Ottawa’s efforts to deport terror suspects to resume this fall (http://www.canada.com/ottawacitizen/story.html?id=696f5ed7-3add-468d-9f6d-caafd1ab767b)
Canwest News Service, 29th August 2008
“All five of the country’s security certificate cases have been scheduled to go before Federal Court judges in November and December – although there is one legal hurdle yet to clear.
“The federal judges will be asked to determine the “reasonableness” of the security certificates ….
“..Special advocates were introduced in response to last year’s Supreme Court decision that struck down the previous system as unfair: the high court said the process denied defendants the fundamental right to meet the case against them.
“Special advocates will be able to test the classified evidence presented by government witnesses and make submissions, but they will not be able to communicate details of what they learn to the defendant without permission of the judge…
“…The government uses the secretive security certificate process to deport foreign-born terror suspects. Canadian citizens must be charged under the Criminal Code.”
Clearly, besides all the other problems with this, the danger is that these men could be innocent and could end up being deported back to their home countries where they could be tortured. If they are believed to be guilty, they should be charged with an offence and given a proper trial. If they are innocent, they should be let go or sent somewhere safe.
Why is the evidence secret? Why the secrecy? People will either assume these men are guilty or the government is covering up its mistakes. I just assume the latter. That’s what secrecy is for – so the government can get away with whatever injustice it wants to perpetrate. As long as there is a so-called “war on terror”, there is this dubious justification for secrecy. So everything is done in the dark, justice can be abused, and government agencies are shielded from public scrutiny – the same agencies who are supposed to serve us.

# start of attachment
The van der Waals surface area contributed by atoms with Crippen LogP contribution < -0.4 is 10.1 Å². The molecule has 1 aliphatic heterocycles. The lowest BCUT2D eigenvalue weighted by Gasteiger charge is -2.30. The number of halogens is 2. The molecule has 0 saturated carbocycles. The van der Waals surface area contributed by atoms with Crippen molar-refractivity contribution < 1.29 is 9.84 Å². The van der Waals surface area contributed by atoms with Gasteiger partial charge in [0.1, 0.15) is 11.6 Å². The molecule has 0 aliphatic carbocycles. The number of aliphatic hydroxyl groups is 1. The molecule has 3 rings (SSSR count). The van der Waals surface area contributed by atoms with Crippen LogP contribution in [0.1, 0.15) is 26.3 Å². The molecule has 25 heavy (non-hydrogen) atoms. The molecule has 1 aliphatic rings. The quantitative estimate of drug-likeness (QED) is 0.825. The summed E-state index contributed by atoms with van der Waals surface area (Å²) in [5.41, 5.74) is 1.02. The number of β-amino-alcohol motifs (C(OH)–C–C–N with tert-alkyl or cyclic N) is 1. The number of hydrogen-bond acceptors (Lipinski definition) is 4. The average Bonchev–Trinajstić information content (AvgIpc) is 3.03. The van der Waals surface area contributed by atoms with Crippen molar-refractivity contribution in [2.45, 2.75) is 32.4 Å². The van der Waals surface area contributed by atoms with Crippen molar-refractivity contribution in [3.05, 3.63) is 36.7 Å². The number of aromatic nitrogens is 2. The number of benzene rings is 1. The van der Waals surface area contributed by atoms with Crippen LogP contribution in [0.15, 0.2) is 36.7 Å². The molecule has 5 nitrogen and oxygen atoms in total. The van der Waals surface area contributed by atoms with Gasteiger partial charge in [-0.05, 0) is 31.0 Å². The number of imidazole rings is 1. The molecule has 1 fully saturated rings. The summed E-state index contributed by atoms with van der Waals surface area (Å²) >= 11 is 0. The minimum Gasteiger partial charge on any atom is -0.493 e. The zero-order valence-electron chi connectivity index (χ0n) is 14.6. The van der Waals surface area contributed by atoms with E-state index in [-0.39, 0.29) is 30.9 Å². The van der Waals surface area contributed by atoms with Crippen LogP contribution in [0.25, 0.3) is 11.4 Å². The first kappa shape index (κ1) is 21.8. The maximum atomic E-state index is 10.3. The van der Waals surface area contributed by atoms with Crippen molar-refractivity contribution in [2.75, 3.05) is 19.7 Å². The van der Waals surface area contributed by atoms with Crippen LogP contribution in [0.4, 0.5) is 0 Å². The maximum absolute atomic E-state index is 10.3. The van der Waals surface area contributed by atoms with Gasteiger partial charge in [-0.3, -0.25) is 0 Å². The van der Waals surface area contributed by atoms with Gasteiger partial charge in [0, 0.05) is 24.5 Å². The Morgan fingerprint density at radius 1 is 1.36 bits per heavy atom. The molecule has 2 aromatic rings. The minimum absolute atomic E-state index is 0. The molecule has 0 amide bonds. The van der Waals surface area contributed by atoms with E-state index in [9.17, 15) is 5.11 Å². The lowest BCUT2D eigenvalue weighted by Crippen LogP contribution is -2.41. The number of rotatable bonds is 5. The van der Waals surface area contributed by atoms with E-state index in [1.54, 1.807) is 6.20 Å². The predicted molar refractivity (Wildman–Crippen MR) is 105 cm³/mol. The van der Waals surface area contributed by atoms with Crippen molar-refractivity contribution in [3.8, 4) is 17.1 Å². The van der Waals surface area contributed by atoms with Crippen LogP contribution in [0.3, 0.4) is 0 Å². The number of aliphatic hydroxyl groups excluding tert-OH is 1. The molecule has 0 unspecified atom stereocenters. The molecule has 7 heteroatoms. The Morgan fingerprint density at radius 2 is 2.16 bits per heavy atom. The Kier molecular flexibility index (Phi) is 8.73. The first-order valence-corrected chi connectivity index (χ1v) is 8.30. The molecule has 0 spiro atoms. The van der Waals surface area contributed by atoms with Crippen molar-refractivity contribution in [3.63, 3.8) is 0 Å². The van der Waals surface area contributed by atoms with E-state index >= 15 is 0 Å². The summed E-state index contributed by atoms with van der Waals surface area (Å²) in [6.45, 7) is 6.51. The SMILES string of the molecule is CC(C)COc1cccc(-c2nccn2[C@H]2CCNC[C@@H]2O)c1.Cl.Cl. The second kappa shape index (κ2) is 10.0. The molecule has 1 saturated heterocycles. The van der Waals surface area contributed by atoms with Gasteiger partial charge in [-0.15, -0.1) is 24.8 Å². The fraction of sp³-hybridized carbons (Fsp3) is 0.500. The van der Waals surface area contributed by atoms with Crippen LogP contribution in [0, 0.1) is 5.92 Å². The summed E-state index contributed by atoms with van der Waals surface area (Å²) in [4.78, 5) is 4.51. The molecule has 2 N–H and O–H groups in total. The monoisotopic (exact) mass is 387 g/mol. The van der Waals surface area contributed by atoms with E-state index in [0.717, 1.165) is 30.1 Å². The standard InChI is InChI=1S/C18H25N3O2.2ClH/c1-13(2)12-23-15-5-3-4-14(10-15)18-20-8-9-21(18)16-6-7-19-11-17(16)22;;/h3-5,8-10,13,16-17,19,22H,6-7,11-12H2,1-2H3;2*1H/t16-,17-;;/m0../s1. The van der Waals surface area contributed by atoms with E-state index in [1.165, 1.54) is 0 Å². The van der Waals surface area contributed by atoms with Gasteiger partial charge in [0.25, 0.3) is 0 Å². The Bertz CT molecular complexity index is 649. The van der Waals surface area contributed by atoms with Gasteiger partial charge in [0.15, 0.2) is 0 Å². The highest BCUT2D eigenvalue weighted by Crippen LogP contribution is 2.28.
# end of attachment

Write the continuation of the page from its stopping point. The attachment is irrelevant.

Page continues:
There is no accountability with these “special people” in government who are “protecting us” or God knows what they are doing. And I suppose many Canadians, strangely, defend this state of affairs about which they have no information and no input. I guess they identify with those who have the power to abuse.
Say I’m a typical Canadian citizen who feels uncomfortable with this situation. Would I vote for the Liberals who created it or the Conservatives who maintained it? I would want to talk to the candidates about it and I would assume that a Liberal or Conservative candidate supported it unless they stated otherwise. Does the NDP have a clear policy against it? If it did, what if I disagreed with the NDP candidate about too much else? This shows a flaw in having a system of representatives instead of direct democracy where citizens vote issue by issue. In the meantime I would hope for a real Libertarian candidate and talk to them about this issue, and related issues such as what happened to Maher Arar.
August 30th, 2008